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African Utility Week and POWERGEN Africa has been rebranded as Enlit Africa

May 25, 2022

After two years in limbo, the African events industry is making a comeback in June 2022 in Cape Town, South Africa, with the latest edition of Africa’s most respected power and energy event: African Utility Week and POWERGEN Africa, which is now known as Enlit Africa.

Collaboration to fast-forward Africa’s energy transition

At COP26 in 2021, South Africa signed a $8.5 billion energy transition deal intended to contribute to the early retirement of coal plants, building cleaner energy sources and support of coal-dependent regions. But what does the transition away from coal mean for jobs in the coal mining sector and how does the country plan to reskill the existing workforce to move towards a greener economy by 2050?

The reality is that the transition away from coal threatens 120,000 jobs at heavily unionised mines and power plants, in a country that by some measures has the world’s highest unemployment rate and where one job often feeds a large family.

So how does a country overcome these challenges? The solutions will be unpacked during the Opening Keynote Session of Enlit Africa in Cape Town on Tuesday 7th June at the Cape Town International Convention Centre. Themed “Collaboration to Fast-Forward Africa’s Energy Transition’ and sponsored by GE, this critical discussion will see Eskom South Africa Group Chief Executive Andre de Ruyter, Mark Carrato coordinator of USAID’s Power Africa and other invited guests unpack these questions and suggest proposals that will advance the African energy transition in a way which is equally beneficial for the environment, communities and business.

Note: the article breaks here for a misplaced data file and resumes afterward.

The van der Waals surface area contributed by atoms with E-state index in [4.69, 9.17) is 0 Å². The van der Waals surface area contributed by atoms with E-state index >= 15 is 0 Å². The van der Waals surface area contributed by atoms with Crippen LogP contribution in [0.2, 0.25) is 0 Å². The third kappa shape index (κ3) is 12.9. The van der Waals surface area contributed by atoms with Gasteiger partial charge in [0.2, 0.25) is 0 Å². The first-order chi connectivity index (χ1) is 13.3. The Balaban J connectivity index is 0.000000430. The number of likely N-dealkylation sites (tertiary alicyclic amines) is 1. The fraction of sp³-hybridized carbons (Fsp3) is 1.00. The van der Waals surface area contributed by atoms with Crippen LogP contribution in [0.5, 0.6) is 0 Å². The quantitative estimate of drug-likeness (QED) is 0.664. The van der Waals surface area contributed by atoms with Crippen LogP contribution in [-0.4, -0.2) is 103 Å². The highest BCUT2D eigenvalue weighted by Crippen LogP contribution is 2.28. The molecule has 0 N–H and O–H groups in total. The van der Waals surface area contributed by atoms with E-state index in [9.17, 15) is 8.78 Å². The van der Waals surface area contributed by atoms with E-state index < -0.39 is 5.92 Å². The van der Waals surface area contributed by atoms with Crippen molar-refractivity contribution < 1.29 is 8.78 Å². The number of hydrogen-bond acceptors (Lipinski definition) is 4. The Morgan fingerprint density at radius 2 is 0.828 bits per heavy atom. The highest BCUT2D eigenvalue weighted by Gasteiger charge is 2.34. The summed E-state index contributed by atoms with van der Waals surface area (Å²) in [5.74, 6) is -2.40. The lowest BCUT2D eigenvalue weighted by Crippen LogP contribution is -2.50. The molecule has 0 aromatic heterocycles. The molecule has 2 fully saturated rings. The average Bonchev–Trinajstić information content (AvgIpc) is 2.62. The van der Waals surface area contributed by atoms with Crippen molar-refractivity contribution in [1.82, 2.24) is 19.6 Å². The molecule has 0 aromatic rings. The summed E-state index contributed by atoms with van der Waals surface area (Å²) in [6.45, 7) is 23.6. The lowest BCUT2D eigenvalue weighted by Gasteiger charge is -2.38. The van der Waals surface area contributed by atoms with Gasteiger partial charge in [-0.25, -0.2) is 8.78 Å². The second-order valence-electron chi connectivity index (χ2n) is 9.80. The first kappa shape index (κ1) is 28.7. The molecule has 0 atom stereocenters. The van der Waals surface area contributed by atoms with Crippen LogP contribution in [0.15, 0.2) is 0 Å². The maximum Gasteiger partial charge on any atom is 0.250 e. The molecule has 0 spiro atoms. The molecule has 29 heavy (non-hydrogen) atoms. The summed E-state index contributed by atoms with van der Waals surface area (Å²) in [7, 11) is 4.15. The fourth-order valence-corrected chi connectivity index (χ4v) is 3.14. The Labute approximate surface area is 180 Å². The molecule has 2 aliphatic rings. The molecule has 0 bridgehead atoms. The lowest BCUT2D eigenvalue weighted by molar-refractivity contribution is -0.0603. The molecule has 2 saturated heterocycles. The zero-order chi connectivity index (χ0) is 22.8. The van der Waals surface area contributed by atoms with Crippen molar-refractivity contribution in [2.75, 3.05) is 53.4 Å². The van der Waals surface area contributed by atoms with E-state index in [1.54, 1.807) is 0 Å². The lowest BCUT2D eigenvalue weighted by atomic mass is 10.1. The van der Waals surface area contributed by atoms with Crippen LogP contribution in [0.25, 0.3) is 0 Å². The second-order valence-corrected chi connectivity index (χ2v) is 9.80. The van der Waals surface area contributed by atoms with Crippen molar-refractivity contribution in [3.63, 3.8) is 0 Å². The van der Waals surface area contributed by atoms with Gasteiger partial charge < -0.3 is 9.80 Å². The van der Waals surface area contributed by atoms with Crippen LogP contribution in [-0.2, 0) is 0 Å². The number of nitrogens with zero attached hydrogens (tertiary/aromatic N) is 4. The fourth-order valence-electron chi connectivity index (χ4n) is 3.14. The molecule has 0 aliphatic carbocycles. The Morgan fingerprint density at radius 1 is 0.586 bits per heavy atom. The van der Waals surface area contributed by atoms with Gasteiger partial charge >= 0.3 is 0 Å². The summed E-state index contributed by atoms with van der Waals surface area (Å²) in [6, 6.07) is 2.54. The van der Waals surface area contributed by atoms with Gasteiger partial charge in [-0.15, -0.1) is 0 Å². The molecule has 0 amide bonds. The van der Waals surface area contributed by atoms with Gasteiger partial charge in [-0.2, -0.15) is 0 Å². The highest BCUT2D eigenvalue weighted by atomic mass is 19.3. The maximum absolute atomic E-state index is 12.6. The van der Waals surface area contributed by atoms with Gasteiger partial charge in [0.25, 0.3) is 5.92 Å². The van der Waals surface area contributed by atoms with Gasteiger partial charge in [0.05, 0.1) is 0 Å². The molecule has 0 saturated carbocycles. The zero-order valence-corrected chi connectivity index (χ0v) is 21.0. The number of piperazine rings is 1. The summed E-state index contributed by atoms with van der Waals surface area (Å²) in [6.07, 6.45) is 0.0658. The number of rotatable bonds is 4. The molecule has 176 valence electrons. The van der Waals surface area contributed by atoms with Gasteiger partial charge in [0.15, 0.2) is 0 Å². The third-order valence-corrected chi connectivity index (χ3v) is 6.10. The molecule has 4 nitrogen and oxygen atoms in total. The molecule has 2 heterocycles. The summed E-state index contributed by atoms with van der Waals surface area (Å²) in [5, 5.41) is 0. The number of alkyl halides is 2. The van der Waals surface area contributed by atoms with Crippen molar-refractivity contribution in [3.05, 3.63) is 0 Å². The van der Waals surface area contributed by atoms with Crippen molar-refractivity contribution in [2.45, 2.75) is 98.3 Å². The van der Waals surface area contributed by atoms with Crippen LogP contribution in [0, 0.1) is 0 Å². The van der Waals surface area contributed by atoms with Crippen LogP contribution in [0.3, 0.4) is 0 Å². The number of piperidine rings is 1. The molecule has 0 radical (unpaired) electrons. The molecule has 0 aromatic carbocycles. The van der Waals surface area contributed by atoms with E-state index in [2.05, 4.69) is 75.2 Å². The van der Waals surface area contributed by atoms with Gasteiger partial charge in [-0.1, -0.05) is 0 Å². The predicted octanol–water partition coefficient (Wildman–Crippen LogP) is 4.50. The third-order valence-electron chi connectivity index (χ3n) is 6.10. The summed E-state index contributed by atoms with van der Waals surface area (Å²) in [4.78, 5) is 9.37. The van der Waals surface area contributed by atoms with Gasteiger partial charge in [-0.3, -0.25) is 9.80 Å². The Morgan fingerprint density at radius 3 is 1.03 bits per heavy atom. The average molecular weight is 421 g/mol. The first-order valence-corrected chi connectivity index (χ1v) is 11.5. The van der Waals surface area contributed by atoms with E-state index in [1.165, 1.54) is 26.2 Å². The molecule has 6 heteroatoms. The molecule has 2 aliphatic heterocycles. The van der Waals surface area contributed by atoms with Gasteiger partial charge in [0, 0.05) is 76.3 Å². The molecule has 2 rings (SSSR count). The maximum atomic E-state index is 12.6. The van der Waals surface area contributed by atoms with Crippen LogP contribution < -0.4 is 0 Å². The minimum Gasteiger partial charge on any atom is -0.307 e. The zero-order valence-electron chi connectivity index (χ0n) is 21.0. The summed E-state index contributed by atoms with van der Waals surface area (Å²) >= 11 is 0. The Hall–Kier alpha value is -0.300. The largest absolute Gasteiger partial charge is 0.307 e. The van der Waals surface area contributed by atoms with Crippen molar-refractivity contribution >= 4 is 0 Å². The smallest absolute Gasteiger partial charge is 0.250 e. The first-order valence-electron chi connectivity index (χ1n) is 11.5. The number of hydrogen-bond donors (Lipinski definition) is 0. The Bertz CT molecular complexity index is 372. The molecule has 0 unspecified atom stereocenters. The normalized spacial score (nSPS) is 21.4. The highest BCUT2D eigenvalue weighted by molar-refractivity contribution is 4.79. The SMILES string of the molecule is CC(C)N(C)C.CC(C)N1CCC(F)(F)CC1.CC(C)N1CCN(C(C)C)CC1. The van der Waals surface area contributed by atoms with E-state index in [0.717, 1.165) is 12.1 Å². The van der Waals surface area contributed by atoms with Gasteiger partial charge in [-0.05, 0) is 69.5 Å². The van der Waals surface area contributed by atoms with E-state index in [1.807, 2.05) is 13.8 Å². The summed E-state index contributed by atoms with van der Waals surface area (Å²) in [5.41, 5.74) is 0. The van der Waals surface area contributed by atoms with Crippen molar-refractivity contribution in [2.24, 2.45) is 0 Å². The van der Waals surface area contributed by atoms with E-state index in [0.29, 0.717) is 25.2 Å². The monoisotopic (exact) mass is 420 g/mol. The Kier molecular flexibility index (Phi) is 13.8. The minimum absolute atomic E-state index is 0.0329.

A Just Energy Transition for Africa
Shiferaw Telila, CEO of Ethiopian Electric Utility, will be joined by Tanguy Bekale, Chair, African Group of Negotiators on Climate Change in Gabon, as well as representatives from Siemens and Ghana Electricity Company on the Day 2 Keynote Session of Enlit Africa. In this session, the conversation from the Day 1 opening keynote will be expanded to determine how opportunities such as those being opened up by Eskom’s Just Energy Transition Partnership in South Africa can be replicated across the African continent.

Enlit Africa will also ask the question: what needs to happen to avoid climate vulnerable, low carbon emission countries from slipping through the cracks as we pursue the energy transition?

The realities of a transition in Africa’s energy landscape need to be considered and carefully planned to avoid any number of challenges. These include a desire not to put African countries in debt to meet climate ambitions and recognition that as the continent that contributes the least to global emissions, Africa is in a unique position to ask for meaningful financial and technical contributions from the international community.

Enlit Africa joins forces with the best in the African energy industry

Enlit Africa aims to address these issues in detail, with speakers, sponsors and exhibitors from the across the entire African energy value chain — from energy investment to utilities, mining to engineering, industrial development to storage, Enlit Africa will cover it all.

The energy transition is more than just a transition to cleaner energy – it is a journey to a completely new energy landscape in which generation, transmission and distribution networks evolve and adapt to bi-directional electricity flows, distributed energy, intermittent renewable energy and other new grid technologies. However, this transition is not just about embracing the new – it is about understanding the role that more traditional infrastructure will play in the future and considering the role a multitude of technologies are going to play.

To do so, we must adapt – and that is part of the story behind our name change. At the beginning of 2021, we rebranded as Enlit Africa, transitioning to embrace the new dynamic and welcome the step change in Africa’s power and energy industry. Our programme reflects the entire power and energy landscape, asking the hard questions and providing the answers to the most challenging questions.

We believe that the collaborative efforts of civil society, government and all impacted stakeholders are necessary to ensure a just, sustainable, affordable and timely energy transition for Africa.